St. Mary’s Healthcare in Amsterdam appoints van Roekens chief medical officer – Reuters
AMSTERDAM — A veteran emergency department doctor took over as chief medical officer of St. Mary’s Healthcare on Monday, with plans for a collaborative leadership role at Montgomery County’s only hospital.
Dr Craig van Roekens, 60, joined the hospital’s medical staff last September as the health team’s emergency department manager after serving in the same role at Glens Falls Hospital . In early 2022, he became a hospitalist director at St. Mary’s.
He now succeeds Dr. William Mayer, who retired after a long tenure as a member of St. Mary’s medical staff, the last eight years as CMO.
Van Roekens and his wife, Patty, live in Orange County and are parents to 21-year-old triplets.
He grew up in Pennsylvania, New Jersey and Massachusetts, the son of an information technology manager and a school reading specialist. He hopes to embody the analytical skills of his father’s computer work and the compassion of his mother’s schoolwork, but the inspiration to become a doctor came from neither.
Nor does it come from the missionary work in Africa carried out by his great-great-grandfather, a Belgian doctor.
Rather, it came from his grandmother, a nurse, and her collection of medical drawings.
“She’d take home Frank Netter’s illustrations of all the drugs [salesmen] and I was seeing them at a young age,” van Roekens said. “She made me want to become a doctor.”
As a young doctor, he emerged from the emergency medicine residency program at Johns Hopkins Hospital into a medical community struggling with the HIV epidemic and adapting to the rise of the HMO health insurance model. .
Van Roekens went on to earn a master’s degree in business administration and public health from UC Berkeley.
In the decades that followed, he served as chief medical officer for a group of New York City physicians, but more often worked in a caregiver role than in an administrative role.
He will lead a team of more than 80 physicians at St. Mary’s Healthcare, which averages about 5,000 hospitalizations and 90,000 outpatient visits annually.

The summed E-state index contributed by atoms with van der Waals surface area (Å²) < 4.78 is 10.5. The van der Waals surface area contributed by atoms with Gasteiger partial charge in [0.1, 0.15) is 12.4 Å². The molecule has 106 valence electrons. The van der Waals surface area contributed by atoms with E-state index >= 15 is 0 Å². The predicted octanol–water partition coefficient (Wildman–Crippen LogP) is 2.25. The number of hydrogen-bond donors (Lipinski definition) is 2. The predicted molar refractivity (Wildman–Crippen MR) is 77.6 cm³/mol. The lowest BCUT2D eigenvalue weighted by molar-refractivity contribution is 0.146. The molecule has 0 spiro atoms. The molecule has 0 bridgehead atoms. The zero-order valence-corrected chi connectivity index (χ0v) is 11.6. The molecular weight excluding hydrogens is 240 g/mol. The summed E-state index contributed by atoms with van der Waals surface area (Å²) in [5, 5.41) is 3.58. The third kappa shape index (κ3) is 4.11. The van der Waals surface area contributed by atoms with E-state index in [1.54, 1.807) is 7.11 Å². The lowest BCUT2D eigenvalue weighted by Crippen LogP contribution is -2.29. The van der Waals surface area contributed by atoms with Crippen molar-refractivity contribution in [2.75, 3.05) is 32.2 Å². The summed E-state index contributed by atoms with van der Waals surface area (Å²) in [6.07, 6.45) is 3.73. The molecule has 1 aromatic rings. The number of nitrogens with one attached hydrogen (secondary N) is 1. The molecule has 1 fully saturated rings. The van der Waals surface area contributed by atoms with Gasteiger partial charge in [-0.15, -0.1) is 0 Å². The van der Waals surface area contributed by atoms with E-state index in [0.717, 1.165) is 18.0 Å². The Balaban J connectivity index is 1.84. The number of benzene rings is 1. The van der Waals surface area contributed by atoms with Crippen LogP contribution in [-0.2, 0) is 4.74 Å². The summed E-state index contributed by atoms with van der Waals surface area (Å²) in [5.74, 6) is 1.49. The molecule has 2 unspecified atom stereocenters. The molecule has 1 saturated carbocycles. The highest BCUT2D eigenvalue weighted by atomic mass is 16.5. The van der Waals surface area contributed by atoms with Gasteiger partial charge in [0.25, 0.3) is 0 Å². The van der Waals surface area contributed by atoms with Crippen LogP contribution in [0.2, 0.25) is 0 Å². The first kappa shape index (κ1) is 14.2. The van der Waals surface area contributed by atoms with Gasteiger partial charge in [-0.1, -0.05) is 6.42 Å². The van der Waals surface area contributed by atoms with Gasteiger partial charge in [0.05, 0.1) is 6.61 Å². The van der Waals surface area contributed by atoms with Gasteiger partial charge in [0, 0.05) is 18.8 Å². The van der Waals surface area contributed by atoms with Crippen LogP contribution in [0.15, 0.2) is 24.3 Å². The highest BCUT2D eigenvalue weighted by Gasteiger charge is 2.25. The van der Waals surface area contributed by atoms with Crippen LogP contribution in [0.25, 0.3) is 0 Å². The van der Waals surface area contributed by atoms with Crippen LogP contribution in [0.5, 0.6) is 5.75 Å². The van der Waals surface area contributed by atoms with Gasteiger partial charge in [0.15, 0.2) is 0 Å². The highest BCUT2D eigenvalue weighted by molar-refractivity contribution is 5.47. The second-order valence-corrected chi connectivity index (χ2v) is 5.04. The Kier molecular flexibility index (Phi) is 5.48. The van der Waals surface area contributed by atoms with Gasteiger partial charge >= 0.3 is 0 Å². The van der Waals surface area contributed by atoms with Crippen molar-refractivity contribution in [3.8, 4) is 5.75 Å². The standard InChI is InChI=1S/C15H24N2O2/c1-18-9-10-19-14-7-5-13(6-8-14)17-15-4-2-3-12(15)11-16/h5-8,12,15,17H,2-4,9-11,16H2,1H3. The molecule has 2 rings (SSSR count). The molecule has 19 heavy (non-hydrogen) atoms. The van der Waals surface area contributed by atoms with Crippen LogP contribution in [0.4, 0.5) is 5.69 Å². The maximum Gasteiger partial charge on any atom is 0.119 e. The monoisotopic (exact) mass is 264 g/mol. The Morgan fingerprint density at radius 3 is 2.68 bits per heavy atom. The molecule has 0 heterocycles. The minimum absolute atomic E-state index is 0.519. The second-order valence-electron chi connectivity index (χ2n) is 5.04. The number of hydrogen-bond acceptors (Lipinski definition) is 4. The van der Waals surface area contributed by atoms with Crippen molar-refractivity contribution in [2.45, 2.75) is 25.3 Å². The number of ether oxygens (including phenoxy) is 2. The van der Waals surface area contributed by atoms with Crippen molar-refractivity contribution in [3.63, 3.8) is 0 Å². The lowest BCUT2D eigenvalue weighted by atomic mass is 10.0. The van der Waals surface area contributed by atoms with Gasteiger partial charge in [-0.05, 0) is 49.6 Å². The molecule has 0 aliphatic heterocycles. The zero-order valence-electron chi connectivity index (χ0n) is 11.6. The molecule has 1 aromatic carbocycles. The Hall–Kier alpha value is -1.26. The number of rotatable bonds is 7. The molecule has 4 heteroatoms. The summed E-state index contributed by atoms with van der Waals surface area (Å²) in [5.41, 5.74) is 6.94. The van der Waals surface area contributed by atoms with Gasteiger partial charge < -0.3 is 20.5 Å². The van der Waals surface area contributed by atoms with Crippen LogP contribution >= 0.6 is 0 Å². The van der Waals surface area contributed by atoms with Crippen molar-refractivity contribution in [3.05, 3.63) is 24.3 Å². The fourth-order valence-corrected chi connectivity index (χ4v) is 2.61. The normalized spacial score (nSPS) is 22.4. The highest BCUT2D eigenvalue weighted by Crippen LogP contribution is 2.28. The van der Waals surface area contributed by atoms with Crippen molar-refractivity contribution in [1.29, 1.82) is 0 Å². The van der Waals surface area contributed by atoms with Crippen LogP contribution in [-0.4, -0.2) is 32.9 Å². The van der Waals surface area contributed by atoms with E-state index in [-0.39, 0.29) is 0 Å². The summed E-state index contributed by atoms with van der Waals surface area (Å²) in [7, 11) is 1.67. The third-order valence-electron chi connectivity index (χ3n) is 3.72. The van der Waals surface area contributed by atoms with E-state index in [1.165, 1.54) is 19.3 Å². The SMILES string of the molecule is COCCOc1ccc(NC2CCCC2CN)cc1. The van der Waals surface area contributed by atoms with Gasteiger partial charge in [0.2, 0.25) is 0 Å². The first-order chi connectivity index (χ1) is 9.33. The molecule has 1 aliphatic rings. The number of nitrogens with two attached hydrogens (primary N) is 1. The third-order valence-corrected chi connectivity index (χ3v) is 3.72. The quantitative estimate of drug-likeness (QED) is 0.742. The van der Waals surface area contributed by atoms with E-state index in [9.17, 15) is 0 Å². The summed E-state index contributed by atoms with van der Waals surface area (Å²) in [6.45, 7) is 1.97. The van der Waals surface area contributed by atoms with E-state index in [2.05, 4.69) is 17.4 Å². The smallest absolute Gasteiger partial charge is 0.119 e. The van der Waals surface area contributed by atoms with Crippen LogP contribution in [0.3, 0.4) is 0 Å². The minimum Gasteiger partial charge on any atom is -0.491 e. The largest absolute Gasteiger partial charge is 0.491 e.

On Tuesday, van Roekens discussed his career and his new position with this newspaper. The interview has been edited in places for clarity and brevity.
You obtained management diplomas after your medical training; have you always aspired to a management position?
“A colleague of mine from Hopkins said, ‘Look, you have to learn about this, you have to learn about the field of medicine. And I decided to pursue MBA and MPH in a combined program. I have always wanted to provide health care on a broader level, but I also want to ensure that health care remains centered on the patient and their needs, and does not neglect the people who provide care. I think physicians should lead health care and that goes hand in hand with the whole team approach. But it can’t be insurance companies that run health care, it can’t be the latest trend.
Will you continue to work as a doctor as a doctor now that you are CMO?
” It’s difficult. We’ll see. It’s a demanding job and I want to make sure I give it all the attention it needs. Over the next few months, I will still be doing some clinical work, but at some point I will have to change settings. So I think ultimately I’m going to have to let that go, and it’s hard for a doctor – it’s very immediately and immensely rewarding to make a difference in saving someone’s life. But I would like that to happen through the work that I do to make it easier for other doctors, other nurses to do the same thing.
Do you feel like you’re trading one type of stress for another?
“Stress is a good thing. Stress is what keeps me alive and going. So I like a little stress. Without any stress, we get no change or improvement. I seek the stress with which we can make positive changes. I’m sure there will be days that are more rewarding than others – it comes with the territory.
Is it more difficult to be judged by the work of others rather than by oneself after having worked so long as a doctor?
“I don’t think so. In fact, I take great pleasure when someone does something well at any level. We never want anyone to fail. There will be misfires, that’s part of the condition. Our job is to try to recognize when there are failures, what we can do to improve it, how we can work together to solve some of these things. COVID is a perfect example of this: every day, every week, we had a slight change in some of the protocols when it first happened. We learned from some of those initial missteps, and many people are part of that learning curve, at the governments, regulators, the people who provide this care and the families and patients who have been affected by it.
What lessons are you and the hospital learning from COVID, America’s worst public health crisis in a century?
“I think there are a few lessons. First, collaboration is important. I had doctors working in different places, some I knew, some I didn’t know, and we were using all kinds of communication, in real time, about hey, how do you handle that in city ? There’s a lot of things that COVID has brought about, including hybrid working, including telemedicine, and it’s given us a lot of opportunities to continue some of those efforts. Geez, humility is certainly a lesson, because just when we think we have it all figured out, things have changed a bit. As a leader, I don’t want to be dictatorial, I want us to be exploratory and thoughtful about how we solve problems. I think it is important.
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